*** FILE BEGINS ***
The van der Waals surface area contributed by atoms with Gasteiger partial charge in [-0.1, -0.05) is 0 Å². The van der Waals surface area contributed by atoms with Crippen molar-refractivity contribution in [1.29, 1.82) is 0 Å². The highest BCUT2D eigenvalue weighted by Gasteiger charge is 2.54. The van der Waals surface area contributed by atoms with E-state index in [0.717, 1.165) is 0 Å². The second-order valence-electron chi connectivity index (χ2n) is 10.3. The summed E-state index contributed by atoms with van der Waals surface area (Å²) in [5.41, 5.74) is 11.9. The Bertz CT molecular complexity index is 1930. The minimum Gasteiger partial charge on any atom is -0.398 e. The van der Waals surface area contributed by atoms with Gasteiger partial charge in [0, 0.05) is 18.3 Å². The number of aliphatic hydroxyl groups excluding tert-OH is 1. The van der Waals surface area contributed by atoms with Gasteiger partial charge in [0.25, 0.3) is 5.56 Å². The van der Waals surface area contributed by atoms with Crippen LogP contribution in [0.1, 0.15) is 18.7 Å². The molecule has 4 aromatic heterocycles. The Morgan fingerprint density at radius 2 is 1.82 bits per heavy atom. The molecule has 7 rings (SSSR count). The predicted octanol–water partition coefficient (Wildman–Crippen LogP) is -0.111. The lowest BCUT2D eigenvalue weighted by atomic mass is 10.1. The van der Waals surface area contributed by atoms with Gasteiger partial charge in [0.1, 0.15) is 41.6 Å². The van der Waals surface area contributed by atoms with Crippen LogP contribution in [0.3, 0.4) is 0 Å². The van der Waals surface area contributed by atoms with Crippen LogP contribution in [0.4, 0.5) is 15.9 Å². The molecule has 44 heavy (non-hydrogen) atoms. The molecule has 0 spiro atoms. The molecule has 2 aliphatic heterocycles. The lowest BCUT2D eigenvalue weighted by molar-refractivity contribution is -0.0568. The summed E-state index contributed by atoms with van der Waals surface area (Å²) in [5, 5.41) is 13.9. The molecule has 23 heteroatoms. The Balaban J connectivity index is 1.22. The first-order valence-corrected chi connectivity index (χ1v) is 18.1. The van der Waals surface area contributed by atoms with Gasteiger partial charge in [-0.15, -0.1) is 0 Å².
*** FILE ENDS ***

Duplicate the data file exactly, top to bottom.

The van der Waals surface area contributed by atoms with Gasteiger partial charge in [-0.1, -0.05) is 0 Å². The van der Waals surface area contributed by atoms with Crippen molar-refractivity contribution in [1.29, 1.82) is 0 Å². The highest BCUT2D eigenvalue weighted by Gasteiger charge is 2.54. The van der Waals surface area contributed by atoms with E-state index in [0.717, 1.165) is 0 Å². The second-order valence-electron chi connectivity index (χ2n) is 10.3. The summed E-state index contributed by atoms with van der Waals surface area (Å²) in [5.41, 5.74) is 11.9. The Bertz CT molecular complexity index is 1930. The minimum Gasteiger partial charge on any atom is -0.398 e. The van der Waals surface area contributed by atoms with Gasteiger partial charge in [0, 0.05) is 18.3 Å². The number of aliphatic hydroxyl groups excluding tert-OH is 1. The van der Waals surface area contributed by atoms with Gasteiger partial charge in [0.25, 0.3) is 5.56 Å². The van der Waals surface area contributed by atoms with Crippen LogP contribution in [0.1, 0.15) is 18.7 Å². The molecule has 4 aromatic heterocycles. The Morgan fingerprint density at radius 2 is 1.82 bits per heavy atom. The molecule has 7 rings (SSSR count). The predicted octanol–water partition coefficient (Wildman–Crippen LogP) is -0.111. The lowest BCUT2D eigenvalue weighted by atomic mass is 10.1. The van der Waals surface area contributed by atoms with Gasteiger partial charge in [0.1, 0.15) is 41.6 Å². The van der Waals surface area contributed by atoms with Crippen LogP contribution in [0.3, 0.4) is 0 Å². The van der Waals surface area contributed by atoms with Crippen LogP contribution in [0.4, 0.5) is 15.9 Å². The molecule has 44 heavy (non-hydrogen) atoms. The molecule has 0 spiro atoms. The molecule has 2 aliphatic heterocycles. The lowest BCUT2D eigenvalue weighted by molar-refractivity contribution is -0.0568. The summed E-state index contributed by atoms with van der Waals surface area (Å²) in [5, 5.41) is 13.9. The molecule has 23 heteroatoms. The Balaban J connectivity index is 1.22. The first-order valence-corrected chi connectivity index (χ1v) is 18.1. The van der Waals surface area contributed by atoms with Gasteiger partial charge in [-0.15, -0.1) is 0 Å².